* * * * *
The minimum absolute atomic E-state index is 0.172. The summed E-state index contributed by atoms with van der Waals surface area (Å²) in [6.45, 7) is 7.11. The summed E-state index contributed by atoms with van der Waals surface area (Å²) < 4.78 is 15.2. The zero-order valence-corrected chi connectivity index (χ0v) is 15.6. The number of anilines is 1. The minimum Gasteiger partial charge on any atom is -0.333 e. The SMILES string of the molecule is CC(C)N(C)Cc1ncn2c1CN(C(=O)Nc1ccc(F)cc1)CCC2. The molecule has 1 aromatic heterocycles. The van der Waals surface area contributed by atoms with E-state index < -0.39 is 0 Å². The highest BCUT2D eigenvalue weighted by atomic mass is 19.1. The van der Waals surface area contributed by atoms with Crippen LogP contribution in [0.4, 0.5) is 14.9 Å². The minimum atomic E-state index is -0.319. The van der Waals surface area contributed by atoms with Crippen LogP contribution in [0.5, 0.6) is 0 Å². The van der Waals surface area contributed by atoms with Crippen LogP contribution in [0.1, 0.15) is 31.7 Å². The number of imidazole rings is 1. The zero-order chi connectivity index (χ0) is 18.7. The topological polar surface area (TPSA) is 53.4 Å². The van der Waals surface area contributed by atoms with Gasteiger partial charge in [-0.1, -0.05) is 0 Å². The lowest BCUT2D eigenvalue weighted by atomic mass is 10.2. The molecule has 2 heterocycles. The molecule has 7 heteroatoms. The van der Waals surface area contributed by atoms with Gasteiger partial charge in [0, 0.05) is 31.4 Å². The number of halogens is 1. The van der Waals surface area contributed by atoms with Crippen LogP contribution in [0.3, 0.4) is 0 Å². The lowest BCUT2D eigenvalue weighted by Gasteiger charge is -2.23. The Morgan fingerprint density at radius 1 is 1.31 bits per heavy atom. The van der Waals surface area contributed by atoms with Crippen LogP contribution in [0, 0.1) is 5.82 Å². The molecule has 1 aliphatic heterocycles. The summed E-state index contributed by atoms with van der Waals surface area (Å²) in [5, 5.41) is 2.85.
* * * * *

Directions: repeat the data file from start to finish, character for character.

The minimum absolute atomic E-state index is 0.172. The summed E-state index contributed by atoms with van der Waals surface area (Å²) in [6.45, 7) is 7.11. The summed E-state index contributed by atoms with van der Waals surface area (Å²) < 4.78 is 15.2. The zero-order valence-corrected chi connectivity index (χ0v) is 15.6. The number of anilines is 1. The minimum Gasteiger partial charge on any atom is -0.333 e. The SMILES string of the molecule is CC(C)N(C)Cc1ncn2c1CN(C(=O)Nc1ccc(F)cc1)CCC2. The molecule has 1 aromatic heterocycles. The van der Waals surface area contributed by atoms with E-state index < -0.39 is 0 Å². The highest BCUT2D eigenvalue weighted by atomic mass is 19.1. The van der Waals surface area contributed by atoms with Crippen LogP contribution in [0.4, 0.5) is 14.9 Å². The minimum atomic E-state index is -0.319. The van der Waals surface area contributed by atoms with Crippen LogP contribution in [0.5, 0.6) is 0 Å². The van der Waals surface area contributed by atoms with Crippen LogP contribution in [0.1, 0.15) is 31.7 Å². The number of imidazole rings is 1. The zero-order chi connectivity index (χ0) is 18.7. The topological polar surface area (TPSA) is 53.4 Å². The van der Waals surface area contributed by atoms with Gasteiger partial charge in [-0.1, -0.05) is 0 Å². The lowest BCUT2D eigenvalue weighted by atomic mass is 10.2. The molecule has 2 heterocycles. The molecule has 7 heteroatoms. The van der Waals surface area contributed by atoms with Gasteiger partial charge in [0, 0.05) is 31.4 Å². The number of halogens is 1. The van der Waals surface area contributed by atoms with Crippen LogP contribution in [0.3, 0.4) is 0 Å². The lowest BCUT2D eigenvalue weighted by Gasteiger charge is -2.23. The Morgan fingerprint density at radius 1 is 1.31 bits per heavy atom. The van der Waals surface area contributed by atoms with Crippen LogP contribution in [0, 0.1) is 5.82 Å². The molecule has 1 aliphatic heterocycles. The summed E-state index contributed by atoms with van der Waals surface area (Å²) in [5, 5.41) is 2.85.